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Is this introducing incompatibilities with future W3C work? (Was: [whatwg] Web Forms 2.0 Editorial [minor] Abstract -> Section 2)

From: Jim Ley <jim.ley@gmail.com>
Date: Wed, 16 Jun 2004 17:35:29 +0100
Message-ID: <851c8d3104061609351ebbb848@mail.gmail.com>
On Wed, 16 Jun 2004 16:18:46 +0000 (UTC), Ian Hickson <ian at hixie.ch> wrote:
> 
> On Wed, 16 Jun 2004, Jim Ley wrote:
> >
> > So it is the intention of Web Forms 2.0 to extend the XHTML namespace,
> > not caring that the WHATWG do not have change control over that
> > namespace and specifically introducing incompatibilities with any future
> > XHTML specification the W3C may wish to introduce?
> 
> Yes, pretty much.

Thanks for the clarification, I am disgusted, and I am disgusted with
Opera, Apples and Mozilla involvement in this deliberate subversion of
internet standards, whilst namespaces were perhaps not the best idea
in the first place, we have them now, and we should ensure that they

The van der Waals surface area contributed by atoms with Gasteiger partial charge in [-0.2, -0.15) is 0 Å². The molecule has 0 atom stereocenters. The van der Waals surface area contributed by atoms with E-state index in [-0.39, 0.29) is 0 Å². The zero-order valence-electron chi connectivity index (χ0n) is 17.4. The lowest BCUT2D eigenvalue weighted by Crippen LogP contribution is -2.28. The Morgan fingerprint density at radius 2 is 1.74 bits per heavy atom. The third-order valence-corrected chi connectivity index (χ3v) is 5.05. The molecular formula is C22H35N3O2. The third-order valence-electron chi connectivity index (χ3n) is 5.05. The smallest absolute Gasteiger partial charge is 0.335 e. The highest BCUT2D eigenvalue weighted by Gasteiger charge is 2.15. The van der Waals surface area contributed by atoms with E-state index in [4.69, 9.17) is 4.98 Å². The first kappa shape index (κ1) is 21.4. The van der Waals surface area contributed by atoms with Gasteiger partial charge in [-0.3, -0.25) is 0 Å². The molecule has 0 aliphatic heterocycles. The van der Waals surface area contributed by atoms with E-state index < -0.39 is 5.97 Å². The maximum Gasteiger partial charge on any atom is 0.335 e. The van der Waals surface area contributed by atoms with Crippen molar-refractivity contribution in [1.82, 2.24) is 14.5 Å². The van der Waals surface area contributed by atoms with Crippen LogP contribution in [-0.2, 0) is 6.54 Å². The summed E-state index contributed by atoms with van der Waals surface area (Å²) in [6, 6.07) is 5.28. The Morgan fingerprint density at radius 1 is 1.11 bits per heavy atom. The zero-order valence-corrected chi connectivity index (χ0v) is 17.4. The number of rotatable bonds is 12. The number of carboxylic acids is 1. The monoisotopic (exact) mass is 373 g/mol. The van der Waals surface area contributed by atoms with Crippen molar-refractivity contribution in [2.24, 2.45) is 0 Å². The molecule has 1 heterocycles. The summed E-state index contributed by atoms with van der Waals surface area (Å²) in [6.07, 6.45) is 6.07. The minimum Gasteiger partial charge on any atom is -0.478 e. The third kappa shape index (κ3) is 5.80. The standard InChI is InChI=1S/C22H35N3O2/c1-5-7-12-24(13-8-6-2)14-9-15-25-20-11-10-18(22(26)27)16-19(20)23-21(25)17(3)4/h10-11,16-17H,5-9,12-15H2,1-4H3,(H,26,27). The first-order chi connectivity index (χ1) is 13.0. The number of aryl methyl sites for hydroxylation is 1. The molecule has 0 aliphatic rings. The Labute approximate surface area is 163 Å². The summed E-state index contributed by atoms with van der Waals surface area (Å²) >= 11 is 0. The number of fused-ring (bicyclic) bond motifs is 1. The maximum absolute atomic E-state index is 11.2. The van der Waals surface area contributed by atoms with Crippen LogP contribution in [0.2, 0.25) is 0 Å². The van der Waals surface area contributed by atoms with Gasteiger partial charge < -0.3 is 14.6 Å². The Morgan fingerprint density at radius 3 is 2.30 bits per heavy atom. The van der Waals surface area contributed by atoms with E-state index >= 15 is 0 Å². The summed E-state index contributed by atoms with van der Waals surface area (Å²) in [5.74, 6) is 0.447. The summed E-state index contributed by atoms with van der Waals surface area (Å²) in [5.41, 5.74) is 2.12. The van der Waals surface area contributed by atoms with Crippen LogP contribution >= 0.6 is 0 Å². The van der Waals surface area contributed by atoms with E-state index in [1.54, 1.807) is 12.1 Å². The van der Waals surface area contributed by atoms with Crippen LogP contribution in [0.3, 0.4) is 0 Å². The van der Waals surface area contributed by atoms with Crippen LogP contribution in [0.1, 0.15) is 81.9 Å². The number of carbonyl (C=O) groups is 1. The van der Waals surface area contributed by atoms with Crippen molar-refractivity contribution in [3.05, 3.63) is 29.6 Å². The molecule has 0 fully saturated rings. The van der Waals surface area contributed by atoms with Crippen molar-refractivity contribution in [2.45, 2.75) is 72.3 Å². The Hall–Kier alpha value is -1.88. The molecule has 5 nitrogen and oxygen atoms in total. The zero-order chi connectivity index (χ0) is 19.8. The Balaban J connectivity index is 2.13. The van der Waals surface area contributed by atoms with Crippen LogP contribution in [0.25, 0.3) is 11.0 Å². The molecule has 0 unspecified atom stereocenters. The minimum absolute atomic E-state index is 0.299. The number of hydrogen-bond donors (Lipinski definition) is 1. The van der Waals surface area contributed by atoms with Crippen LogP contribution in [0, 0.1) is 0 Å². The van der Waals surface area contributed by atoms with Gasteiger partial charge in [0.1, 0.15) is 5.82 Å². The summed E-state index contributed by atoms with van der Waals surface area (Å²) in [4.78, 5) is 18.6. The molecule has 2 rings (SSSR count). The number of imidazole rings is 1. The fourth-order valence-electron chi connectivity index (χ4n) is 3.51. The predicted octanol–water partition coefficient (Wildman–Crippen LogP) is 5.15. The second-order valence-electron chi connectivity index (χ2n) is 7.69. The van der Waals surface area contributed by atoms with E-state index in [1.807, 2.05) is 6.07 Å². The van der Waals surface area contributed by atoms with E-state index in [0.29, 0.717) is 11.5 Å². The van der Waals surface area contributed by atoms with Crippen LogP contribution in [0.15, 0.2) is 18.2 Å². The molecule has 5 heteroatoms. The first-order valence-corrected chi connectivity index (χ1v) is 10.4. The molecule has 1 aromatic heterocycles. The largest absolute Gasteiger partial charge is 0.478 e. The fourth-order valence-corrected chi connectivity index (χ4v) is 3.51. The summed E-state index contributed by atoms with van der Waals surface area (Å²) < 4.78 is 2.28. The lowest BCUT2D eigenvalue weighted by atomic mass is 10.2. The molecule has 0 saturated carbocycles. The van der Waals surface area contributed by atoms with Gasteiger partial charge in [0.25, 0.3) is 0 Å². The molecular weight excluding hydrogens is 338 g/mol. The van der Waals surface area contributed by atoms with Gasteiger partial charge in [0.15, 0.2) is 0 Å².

work.

> Note that there is nothing worse about extending XHTML1's namespace than
> there is over extending HTML4. 

There are many different types of HTML rendered by User Agents today,
and extended with all sorts of type of element. There is no problem
with publishing your own DTD with elements with the same name as HTML
4 elements, lots of people have done it, including me.

If you want to extend XHTML though, the standard way is
http://www.w3.org/TR/xhtml-modularization/

> Similarly, DOM extensions such as the extremely popular "as used by GMail"
> object XMLHttpRequest polute the DOM namespace in the same way.

The XMLHttpRequest object is NOT a DOM extension, it's part of the
Application Object Model provided by the UA.  I assume this confusion
as to what it is, is why Opera has so far failed to implement it...  
Just like the extensions to DOM that Opera etc. have been using for
years like window.alert and similar.   These are not DOM methods, they
don't act on the _document_.

I expected a much better argument from the WHATWG to have been agreed
on, than "we don't care much about internet standards".

Jim.
Received on Wednesday, 16 June 2004 09:35:29 UTC

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